Staunton, January 29 – Any Russian with access to the Internet can get some idea of the dizzying and kaleidoscopic developments in Ukraine, but Russians who rely on government-controlled television are being fed a more or less constant diet of propaganda designed to promote “permanent hysteria” about that country, according to a “Novaya gazeta” commentator.
In today’s issue, Slava Taroshchina notes that on the state channel Rossiya-24 news about Ukraine is supplied by Vadim Zavodchenko who until the end of last year broadcast the weather. But he is now concerned not with the winds in the natural world but in those defining “the political climate” (novayagazeta.ru/columns/62000.html).
But he and other Moscow broadcasters face the same problems propagandists always do: they must somehow “adapt complex reality” in such a way that it fits into a “simple” and immediately understandable “picture” and paints that picture in the colors that their masters want.
Their problem now, Taroshchina says, is that “the multiplicity of the Maidan” has to be reduced to what are now old formulas: “The Ukrainian apocalypse is the work of the hands of the West who have for a long time been preparing militants in special camps. All the Maidan participants are nationalists or in some case terrorists.” And there are always stories about Ukrainian cooperation with the Nazis.
This “common mythology” underlies “the individual methods” of various reporters and anchors, as can be seen in the case of “the holy trinity” on Russian TV. Each of its three members, Solovyev, Mamontov, and Zabodchenkov stress one or another of the subthemes, but these are mutually supportive of the broader narrative.
“Lies and half-truths, and the jury is still out as to which are worse, have their own smell and special aura,” the “Novaya”commentator says; but they are almost impossible not to notice when an effort is being made to subject a complex reality to the Procrustean bed of official requirements.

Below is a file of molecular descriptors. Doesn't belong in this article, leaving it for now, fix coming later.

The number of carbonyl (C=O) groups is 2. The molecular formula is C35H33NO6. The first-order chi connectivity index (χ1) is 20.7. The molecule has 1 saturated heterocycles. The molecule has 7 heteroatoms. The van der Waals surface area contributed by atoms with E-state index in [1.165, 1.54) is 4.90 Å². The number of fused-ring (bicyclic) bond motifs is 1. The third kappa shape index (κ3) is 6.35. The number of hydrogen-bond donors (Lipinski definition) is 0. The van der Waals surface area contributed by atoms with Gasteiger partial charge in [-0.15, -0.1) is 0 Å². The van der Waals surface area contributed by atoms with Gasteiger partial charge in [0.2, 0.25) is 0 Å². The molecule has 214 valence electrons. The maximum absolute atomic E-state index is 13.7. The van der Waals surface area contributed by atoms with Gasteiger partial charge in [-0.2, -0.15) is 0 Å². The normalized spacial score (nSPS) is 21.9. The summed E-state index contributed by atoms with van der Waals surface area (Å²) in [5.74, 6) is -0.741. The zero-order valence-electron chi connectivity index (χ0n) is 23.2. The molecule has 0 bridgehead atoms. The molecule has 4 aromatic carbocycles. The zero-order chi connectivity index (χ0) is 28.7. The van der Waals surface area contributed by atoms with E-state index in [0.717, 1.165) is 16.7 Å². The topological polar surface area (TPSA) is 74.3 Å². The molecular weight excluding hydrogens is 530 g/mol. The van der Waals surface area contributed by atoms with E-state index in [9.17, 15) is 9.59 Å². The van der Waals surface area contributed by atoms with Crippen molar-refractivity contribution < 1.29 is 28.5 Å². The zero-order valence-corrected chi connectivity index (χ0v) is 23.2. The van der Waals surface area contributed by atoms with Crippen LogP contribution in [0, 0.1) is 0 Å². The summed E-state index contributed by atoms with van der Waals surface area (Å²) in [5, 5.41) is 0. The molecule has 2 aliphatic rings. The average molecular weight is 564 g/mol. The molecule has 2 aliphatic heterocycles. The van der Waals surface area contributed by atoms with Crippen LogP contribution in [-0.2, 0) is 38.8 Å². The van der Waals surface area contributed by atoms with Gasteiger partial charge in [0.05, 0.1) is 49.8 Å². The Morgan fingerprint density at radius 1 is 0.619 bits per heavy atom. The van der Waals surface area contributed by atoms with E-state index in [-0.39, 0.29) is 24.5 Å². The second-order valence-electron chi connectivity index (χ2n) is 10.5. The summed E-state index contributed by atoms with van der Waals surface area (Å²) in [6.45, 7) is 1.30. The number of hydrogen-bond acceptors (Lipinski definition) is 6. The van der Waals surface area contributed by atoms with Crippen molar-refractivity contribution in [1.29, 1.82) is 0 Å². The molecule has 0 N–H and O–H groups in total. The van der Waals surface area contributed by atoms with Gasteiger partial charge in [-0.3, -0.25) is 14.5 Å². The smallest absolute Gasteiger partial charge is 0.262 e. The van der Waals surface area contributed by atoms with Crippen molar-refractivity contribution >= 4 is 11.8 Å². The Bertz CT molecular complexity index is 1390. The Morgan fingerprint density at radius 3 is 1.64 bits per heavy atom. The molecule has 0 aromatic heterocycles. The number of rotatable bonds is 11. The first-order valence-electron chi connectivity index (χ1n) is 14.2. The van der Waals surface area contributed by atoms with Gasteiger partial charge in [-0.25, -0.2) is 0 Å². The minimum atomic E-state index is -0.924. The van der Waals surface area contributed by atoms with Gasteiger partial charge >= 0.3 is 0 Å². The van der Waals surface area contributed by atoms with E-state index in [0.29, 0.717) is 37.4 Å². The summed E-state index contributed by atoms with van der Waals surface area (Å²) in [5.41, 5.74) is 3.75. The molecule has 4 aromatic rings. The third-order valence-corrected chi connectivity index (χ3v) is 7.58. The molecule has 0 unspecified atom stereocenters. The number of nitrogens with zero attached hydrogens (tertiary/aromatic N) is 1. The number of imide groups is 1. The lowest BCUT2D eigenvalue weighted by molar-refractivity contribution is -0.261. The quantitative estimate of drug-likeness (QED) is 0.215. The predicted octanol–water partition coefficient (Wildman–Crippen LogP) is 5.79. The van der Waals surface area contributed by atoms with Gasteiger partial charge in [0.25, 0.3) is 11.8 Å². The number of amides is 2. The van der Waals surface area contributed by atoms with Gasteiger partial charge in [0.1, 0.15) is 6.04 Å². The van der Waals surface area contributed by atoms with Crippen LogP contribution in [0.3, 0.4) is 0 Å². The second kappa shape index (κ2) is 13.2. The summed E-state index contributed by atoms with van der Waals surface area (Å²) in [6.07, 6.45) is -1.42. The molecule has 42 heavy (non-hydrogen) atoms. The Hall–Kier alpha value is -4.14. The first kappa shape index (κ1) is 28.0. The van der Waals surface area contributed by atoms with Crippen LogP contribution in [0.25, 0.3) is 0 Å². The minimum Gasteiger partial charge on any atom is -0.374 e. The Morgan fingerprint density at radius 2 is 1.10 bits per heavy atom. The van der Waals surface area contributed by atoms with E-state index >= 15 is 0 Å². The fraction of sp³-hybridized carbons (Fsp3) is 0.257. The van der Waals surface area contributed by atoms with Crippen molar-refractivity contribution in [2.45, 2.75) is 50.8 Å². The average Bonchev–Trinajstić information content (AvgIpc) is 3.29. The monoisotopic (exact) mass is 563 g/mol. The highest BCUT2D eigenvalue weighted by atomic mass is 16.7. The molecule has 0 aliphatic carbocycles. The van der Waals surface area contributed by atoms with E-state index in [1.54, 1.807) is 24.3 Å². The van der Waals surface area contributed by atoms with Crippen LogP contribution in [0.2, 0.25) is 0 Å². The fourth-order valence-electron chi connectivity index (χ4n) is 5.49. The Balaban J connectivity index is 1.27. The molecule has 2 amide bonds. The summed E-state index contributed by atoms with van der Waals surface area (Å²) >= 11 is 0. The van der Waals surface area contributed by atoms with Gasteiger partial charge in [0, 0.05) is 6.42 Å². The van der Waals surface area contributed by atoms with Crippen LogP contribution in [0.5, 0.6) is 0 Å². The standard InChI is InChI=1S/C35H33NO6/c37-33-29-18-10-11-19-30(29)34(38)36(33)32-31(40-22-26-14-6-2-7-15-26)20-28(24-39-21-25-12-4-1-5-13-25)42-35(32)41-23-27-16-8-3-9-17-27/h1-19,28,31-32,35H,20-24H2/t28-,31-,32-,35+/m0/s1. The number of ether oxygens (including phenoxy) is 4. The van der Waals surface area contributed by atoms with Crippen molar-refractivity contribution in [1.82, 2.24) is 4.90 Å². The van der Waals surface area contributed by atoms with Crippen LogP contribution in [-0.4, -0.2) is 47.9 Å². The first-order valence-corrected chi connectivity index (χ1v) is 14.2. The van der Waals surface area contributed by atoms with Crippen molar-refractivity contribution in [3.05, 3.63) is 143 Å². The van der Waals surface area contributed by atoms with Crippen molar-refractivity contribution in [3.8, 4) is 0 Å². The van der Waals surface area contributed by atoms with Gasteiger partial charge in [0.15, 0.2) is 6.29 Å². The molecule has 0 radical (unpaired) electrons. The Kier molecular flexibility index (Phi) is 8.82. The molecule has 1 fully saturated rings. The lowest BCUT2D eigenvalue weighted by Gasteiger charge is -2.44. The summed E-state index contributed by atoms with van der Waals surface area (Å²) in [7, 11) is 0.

Among the things viewers will certainly notice are that few of the Moscow television personalities give the same numbers for events in Ukraine, that all the Moscow outlets interview the same people in Kyiv and Moscow, and that “no one [of these broadcasters] ever forgets about PR” on behalf of whatever position the Russian government is taking.
It may be an open question as to who is giving the orders, but clearly someone is because the coverage Russian television viewers see is too consistent and at the same time too removed from complexities on the ground. And clearly that someone is within the regime because the list of government “servants” who appear on TV is “as stable as granite.”
But Russian TV’s Mamontov deserves the last word because he usually provides it: “I want to say these simple clear words” with regard to Ukraine, he observes. “Fascism won’t succeed.” And then stopping for just a moment, he add as if on reflection “And neither will Nazism.”
It is of course the case, although Taroshchina does not address this directly, that some Russian viewers may want the simplified pictures of reality state television is offering. But unlike in the past, most of them have access to the Internet and thus they are in a position to know that what is on offer on government television is not very accurate.
More to the point, having been told by these same government television broadcasters until recently that the Ukrainian people are in fact part of a Slavic union of peoples, the Russians in the television audience are now clearly expected to see many Ukrainians as the enemy. Dictators can turn on a dime, but whole populations seldom can.
Moreover, and this may be the most important consequence of Russian television broadcasting about Ukrainian events: An ever larger percentage of Russians may now not want to have anything to do with Ukrainians, just as an ever larger percentage of Ukrainians clearly do not view Russians the way many used to and the way many in Moscow wanted them to.